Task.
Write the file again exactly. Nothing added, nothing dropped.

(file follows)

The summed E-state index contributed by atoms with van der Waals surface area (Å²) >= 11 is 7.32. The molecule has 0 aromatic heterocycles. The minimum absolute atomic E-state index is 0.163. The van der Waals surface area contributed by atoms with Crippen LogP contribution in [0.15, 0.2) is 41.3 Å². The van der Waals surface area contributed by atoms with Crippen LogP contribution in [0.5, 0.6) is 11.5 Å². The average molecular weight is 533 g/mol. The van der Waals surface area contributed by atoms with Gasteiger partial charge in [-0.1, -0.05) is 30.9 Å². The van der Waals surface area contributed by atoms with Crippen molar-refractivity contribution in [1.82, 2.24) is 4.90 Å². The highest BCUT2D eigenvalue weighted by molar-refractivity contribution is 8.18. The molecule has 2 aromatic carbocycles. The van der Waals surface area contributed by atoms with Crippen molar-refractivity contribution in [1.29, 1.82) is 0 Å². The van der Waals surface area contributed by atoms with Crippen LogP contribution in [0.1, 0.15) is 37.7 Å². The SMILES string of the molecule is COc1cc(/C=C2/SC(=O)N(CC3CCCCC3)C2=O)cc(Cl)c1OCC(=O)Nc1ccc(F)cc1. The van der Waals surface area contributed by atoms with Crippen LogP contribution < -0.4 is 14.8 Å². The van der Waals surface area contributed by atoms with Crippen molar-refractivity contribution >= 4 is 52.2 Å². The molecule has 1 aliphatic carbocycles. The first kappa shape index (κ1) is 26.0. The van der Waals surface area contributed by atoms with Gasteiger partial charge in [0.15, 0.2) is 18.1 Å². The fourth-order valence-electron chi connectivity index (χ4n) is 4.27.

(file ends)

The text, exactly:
The summed E-state index contributed by atoms with van der Waals surface area (Å²) >= 11 is 7.32. The molecule has 0 aromatic heterocycles. The minimum absolute atomic E-state index is 0.163. The van der Waals surface area contributed by atoms with Crippen LogP contribution in [0.15, 0.2) is 41.3 Å². The van der Waals surface area contributed by atoms with Crippen LogP contribution in [0.5, 0.6) is 11.5 Å². The average molecular weight is 533 g/mol. The van der Waals surface area contributed by atoms with Gasteiger partial charge in [-0.1, -0.05) is 30.9 Å². The van der Waals surface area contributed by atoms with Crippen molar-refractivity contribution in [1.82, 2.24) is 4.90 Å². The highest BCUT2D eigenvalue weighted by molar-refractivity contribution is 8.18. The molecule has 2 aromatic carbocycles. The van der Waals surface area contributed by atoms with Crippen molar-refractivity contribution in [1.29, 1.82) is 0 Å². The van der Waals surface area contributed by atoms with Crippen LogP contribution in [0.1, 0.15) is 37.7 Å². The SMILES string of the molecule is COc1cc(/C=C2/SC(=O)N(CC3CCCCC3)C2=O)cc(Cl)c1OCC(=O)Nc1ccc(F)cc1. The van der Waals surface area contributed by atoms with Crippen LogP contribution < -0.4 is 14.8 Å². The van der Waals surface area contributed by atoms with Crippen molar-refractivity contribution >= 4 is 52.2 Å². The molecule has 1 aliphatic carbocycles. The first kappa shape index (κ1) is 26.0. The van der Waals surface area contributed by atoms with Gasteiger partial charge in [0.15, 0.2) is 18.1 Å². The fourth-order valence-electron chi connectivity index (χ4n) is 4.27.